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but by the time's the courts act, the damage is done. those jobs are gone and , communities suffer. the head of the epa bragged that it didn't matter if the obama administration lost in court. the rules had already been in effect for three years. that's outrageous. meanwhile the fines against andy , johnson continued to pile up and could exceed $16 million. his family can't afford to fight anymore, and just like the johnsons in wyoming, the american people can't afford the overreach and onslaught of new regulations. this fall, republicans will put legislation on the president's desk to rein in runaway regulations. he will have to choose between big government and hard-working americans. we have already made our choice. thanks for listening. ♪
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>> the supreme court is scheduled to begin its new term on monday. a poll wasis year, they conducted on the impacts of its decisions. you can see that some are more relevant to americans than others. roe v wade at the top. it goes on from there. here to talk more about supreme court decisions in the upcoming series, landmark cases, is mark. tell us more about this series. mark: all of our history series need to lend currency to current programming. the role the court has been playing since it began, i think this poll really shows that the
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supreme court is relevant. it is encouraging for us in this series we're doing, taking a look at 12 decisions over time that really have currency today. eight of those the sessions are listed in that poll. court doesat the play a role in society, and the genesis of this was when ruth bader ginsburg was talking at the constitution center, our partners in this, and she was talking to them about a case that is not on our list, but the point was that she said there are two people involved in this case. what the court ought to be taking a look at and what americans ought to be looking at is not only the decisions, but the people involved in these cases. we wanted to take a look at not only historic decisions, but the people involved in it, the personal stories, the people who cared enough to take the case to the supreme court. >> when will the series air?
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more background about how these cases were chosen. series beginsart monday, october 5, as the court comes in for its new session. on c-span andght c-span3, 90 minute programs taking a look at these 12 cases. background on how these cases were chosen? how did you go about making these choices? mark: it was an interesting exercise. the supreme court has been meeting since 1790. we were trying to figure out how many cases they have decided, probably over 20,000. we had to narrow it down to 12. you could have a parlor game over it because we came up with 12 along with our partners. we talked to constitutional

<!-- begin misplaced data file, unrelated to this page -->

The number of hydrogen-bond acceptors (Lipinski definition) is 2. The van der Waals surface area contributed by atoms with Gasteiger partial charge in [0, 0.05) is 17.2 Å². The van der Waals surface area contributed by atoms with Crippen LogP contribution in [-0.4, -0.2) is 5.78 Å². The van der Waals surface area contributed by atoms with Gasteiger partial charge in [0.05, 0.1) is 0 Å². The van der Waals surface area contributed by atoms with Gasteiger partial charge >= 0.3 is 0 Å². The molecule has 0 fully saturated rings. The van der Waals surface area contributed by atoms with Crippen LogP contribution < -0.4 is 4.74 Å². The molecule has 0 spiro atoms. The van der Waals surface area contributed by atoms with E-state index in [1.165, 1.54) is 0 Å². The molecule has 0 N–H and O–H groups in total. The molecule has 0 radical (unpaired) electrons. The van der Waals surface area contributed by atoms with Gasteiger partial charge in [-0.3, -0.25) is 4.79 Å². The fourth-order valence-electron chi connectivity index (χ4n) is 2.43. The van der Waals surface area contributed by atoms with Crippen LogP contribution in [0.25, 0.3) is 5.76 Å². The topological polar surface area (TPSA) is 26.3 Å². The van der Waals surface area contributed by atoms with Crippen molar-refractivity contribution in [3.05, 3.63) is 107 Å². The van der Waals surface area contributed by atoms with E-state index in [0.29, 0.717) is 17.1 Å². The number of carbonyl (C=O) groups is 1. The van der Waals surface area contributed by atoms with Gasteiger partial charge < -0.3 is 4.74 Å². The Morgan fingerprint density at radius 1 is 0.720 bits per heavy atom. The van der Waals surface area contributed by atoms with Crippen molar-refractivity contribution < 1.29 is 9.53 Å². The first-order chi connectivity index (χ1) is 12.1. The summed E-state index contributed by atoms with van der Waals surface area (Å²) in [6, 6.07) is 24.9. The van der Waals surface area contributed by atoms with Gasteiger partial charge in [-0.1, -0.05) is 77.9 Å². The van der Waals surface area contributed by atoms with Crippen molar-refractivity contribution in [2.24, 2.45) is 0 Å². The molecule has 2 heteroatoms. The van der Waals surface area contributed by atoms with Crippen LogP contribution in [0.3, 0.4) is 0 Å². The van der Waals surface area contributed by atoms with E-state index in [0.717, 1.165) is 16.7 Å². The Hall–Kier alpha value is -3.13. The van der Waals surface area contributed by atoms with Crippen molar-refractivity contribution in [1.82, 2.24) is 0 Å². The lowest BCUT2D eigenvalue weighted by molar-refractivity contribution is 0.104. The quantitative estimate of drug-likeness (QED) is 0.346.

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scholars, legal scholars, on both the left and right to come up with this list. it was tough. of greate a lot decisions that are not on this list. this is a good mix of different commitments to the constitution, personal stories. sometimes these are cases where the court got it right and set a precedent that has followed through until today. some of these cases, dred scott, are cases where history has adjudged that the court got it wrong. >> the supreme court kicks off its new term on monday. you will beh cases featuring monday night when the series begins and why. madison,bury versus the foundation chief justice roberts, ginsburg, and a lot that justices site today, one of the most often cited cases.
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court as thes the ultimate arbiter of the constitution, judicial review, which is still being debated today, whether the court is stepping into much. on that a debate going shows there is relevance on whether the court should be deciding issues like gay marriage. marbury versus madison establishes that. case thatve a great shows the personal stories behind these cases. there is a battle going on between john adams, thomas jefferson, and john marshall behind the scenes that is really the story of this case. really impersonal stories that are engaging and illuminating of the time. >> landmark cases executive producer, we appreciate it. >> thank you, greta.
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former naval meteorologist talks about the impact of climate change on security and policy. then some of the speakers at this weeks washington ideas form, including al gore and mike lee. was